Book review of Fly by Night by Frances Hardinge

This author is surely one of a kind!
A dystopian fantasy world summoned from a delightful riot of words.
Mosca Mye flees the dreary and oppressing place of Chough with her dangerously mischievous and notorious pet goose Saracen, after accidentally setting her cruel uncle’s mill on fire. She is the daughter of Quillam Mye, a radical who is no more. Only legacies he has left her are her love for words and her name. She lives and finds comfort in a world of words. So it is no surprise when she crosses path with Eponymous Clent, a traveling wordsmith, conman and spy, that she decides to join him on his journey hoping for a better future in Mandelion and access to schooling.
As the story unfolds we become familiarized with the current political landscape. One dominated by guilds of Stationers, Watermen and Locksmiths, followed by remnants of monarchy and the dreaded radical religious movement of Birdcatchers who seem to be reappearing on the scene after they were believed to have been killed. It is a rather dim landscape where all books and writing apart from the approved ones are banned, and a few groups control all aspects of the realms. As the story progresses protagonist Mosca Mye gets embroiled in the political intrigue at the crux of the story.
Each line in the book appears carefully and lovingly crafted. But does not come across as contrived. Rather the effect is effortlessly dazzling. It is listed under fantasy genre, though the setting appears to be an alternate dark and twisted version of 19th century England with no explicit magic. The fantastical elements are conjured by the absurdly beautiful narrative with its outlandish metaphors and similes brimming with dry and crackling humour.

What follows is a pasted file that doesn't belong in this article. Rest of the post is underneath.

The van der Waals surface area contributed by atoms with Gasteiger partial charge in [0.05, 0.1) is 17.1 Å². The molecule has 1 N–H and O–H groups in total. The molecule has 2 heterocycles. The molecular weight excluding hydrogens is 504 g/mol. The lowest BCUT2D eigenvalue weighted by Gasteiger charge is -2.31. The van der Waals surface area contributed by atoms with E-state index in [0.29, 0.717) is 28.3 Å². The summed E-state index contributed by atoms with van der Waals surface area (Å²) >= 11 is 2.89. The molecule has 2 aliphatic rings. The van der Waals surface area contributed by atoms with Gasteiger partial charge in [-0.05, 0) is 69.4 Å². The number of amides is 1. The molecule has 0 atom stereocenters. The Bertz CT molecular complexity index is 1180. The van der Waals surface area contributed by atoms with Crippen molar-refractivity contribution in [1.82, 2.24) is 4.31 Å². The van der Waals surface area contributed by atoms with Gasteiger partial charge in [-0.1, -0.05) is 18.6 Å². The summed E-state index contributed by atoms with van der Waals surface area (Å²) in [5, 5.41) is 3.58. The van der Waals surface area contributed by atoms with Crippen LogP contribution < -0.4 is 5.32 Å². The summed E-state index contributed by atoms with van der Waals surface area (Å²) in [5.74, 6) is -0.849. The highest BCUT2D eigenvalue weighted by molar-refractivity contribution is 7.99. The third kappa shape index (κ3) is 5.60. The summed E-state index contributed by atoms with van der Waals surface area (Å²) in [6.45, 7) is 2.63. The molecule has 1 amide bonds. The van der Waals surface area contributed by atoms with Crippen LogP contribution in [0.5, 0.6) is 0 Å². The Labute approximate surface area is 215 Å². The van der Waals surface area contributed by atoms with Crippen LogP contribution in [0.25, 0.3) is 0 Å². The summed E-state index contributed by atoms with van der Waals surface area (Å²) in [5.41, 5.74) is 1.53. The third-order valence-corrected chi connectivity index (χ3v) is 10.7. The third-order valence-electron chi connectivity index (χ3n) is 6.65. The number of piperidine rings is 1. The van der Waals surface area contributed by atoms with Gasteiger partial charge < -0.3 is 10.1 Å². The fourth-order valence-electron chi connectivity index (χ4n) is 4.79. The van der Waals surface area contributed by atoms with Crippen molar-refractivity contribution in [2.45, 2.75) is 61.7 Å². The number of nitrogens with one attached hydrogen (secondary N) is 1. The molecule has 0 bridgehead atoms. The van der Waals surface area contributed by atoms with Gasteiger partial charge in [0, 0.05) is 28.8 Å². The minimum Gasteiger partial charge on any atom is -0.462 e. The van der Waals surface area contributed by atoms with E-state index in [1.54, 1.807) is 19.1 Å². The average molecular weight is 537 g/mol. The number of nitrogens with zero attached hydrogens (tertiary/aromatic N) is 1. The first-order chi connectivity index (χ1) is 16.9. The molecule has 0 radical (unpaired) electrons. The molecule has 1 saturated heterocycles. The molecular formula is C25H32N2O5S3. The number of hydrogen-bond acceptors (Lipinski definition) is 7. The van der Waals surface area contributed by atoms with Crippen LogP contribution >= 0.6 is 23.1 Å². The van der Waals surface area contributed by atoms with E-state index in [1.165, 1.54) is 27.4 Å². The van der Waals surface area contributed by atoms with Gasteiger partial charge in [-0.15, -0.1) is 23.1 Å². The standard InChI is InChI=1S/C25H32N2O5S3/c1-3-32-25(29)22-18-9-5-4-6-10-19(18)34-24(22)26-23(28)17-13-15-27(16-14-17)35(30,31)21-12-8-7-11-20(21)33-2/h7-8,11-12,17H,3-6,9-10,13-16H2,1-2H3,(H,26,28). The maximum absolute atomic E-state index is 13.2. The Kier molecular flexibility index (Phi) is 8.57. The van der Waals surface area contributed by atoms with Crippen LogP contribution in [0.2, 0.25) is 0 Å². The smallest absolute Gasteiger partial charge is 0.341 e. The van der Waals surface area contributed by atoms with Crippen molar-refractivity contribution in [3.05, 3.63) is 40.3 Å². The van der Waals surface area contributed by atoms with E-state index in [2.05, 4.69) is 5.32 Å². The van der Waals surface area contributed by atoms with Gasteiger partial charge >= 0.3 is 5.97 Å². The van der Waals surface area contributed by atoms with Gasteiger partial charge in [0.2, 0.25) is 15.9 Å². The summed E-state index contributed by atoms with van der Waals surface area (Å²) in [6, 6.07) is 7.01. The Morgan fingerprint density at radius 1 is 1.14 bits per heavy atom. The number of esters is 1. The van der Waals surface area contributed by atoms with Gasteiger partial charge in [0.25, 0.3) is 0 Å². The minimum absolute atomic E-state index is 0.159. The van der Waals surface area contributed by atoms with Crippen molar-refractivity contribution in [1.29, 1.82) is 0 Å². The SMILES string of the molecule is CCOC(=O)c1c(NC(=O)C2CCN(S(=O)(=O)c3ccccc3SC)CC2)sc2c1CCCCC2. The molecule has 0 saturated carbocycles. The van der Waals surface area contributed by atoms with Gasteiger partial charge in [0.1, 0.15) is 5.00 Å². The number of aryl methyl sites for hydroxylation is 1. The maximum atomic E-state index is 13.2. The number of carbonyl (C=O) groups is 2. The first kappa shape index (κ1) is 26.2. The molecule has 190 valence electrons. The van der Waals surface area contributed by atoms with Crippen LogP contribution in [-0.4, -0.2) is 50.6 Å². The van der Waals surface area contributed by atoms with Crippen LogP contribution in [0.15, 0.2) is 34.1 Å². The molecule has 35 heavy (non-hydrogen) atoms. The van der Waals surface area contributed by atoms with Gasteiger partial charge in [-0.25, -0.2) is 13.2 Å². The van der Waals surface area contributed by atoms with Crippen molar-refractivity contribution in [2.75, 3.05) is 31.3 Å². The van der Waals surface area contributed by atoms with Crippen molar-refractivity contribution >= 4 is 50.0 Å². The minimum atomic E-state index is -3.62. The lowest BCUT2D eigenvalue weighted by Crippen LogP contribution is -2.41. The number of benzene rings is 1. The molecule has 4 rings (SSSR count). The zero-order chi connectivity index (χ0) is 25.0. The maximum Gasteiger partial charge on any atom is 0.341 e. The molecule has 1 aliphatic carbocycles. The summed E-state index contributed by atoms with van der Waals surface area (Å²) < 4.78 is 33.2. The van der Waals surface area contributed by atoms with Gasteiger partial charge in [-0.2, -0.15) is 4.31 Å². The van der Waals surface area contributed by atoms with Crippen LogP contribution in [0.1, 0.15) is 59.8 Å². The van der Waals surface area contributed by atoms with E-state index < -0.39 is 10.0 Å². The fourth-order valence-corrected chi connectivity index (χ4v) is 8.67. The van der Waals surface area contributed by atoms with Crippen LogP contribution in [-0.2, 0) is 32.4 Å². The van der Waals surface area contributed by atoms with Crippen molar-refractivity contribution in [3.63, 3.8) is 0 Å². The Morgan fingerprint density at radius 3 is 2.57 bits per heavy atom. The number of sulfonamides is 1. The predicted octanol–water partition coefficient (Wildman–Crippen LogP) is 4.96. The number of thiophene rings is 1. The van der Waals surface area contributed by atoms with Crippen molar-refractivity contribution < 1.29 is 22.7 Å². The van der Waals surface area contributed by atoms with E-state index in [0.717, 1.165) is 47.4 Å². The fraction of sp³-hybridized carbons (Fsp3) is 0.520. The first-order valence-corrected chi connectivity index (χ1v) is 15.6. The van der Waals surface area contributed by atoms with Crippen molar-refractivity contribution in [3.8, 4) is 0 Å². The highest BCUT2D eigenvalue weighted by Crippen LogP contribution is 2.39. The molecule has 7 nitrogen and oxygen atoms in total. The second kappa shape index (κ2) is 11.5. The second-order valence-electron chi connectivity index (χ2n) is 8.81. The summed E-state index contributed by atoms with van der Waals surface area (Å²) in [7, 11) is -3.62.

Apart from being an unconventional literary treasure and a celebration of language that tests the limits of its delightful usage, you realize the intricate complexity woven into the plot, as each layer is revealed in chapters that are appropriately named after each letter of the alphabet.
The character names are bizarre yet fit right into the narrative.
From the fascinating Lady Tamarind, who leaves a life-changing and lasting impression on Mosca Mye, Captain Blythe the Highway man to Eponymous Clent, the character sketches are very distinct and etched, in the manner of speech and choice of words, apart from physical attributes.
A recommended read for avid readers who love a play on words and don’t mind lingering over outrageous sentences crafted to wicked perfection, apart from enjoying the engrossing plot with a thrilling pace.
I saw the intended target reading level as middle grade. For kids in that age group, the violence in the book might be over the top, grotesque and sinister, though not gross and more implied than obvious. The shades of political satire and intrigue may be too complex for this reading level. But depends on the maturity level of the reader.

You can find the book here –


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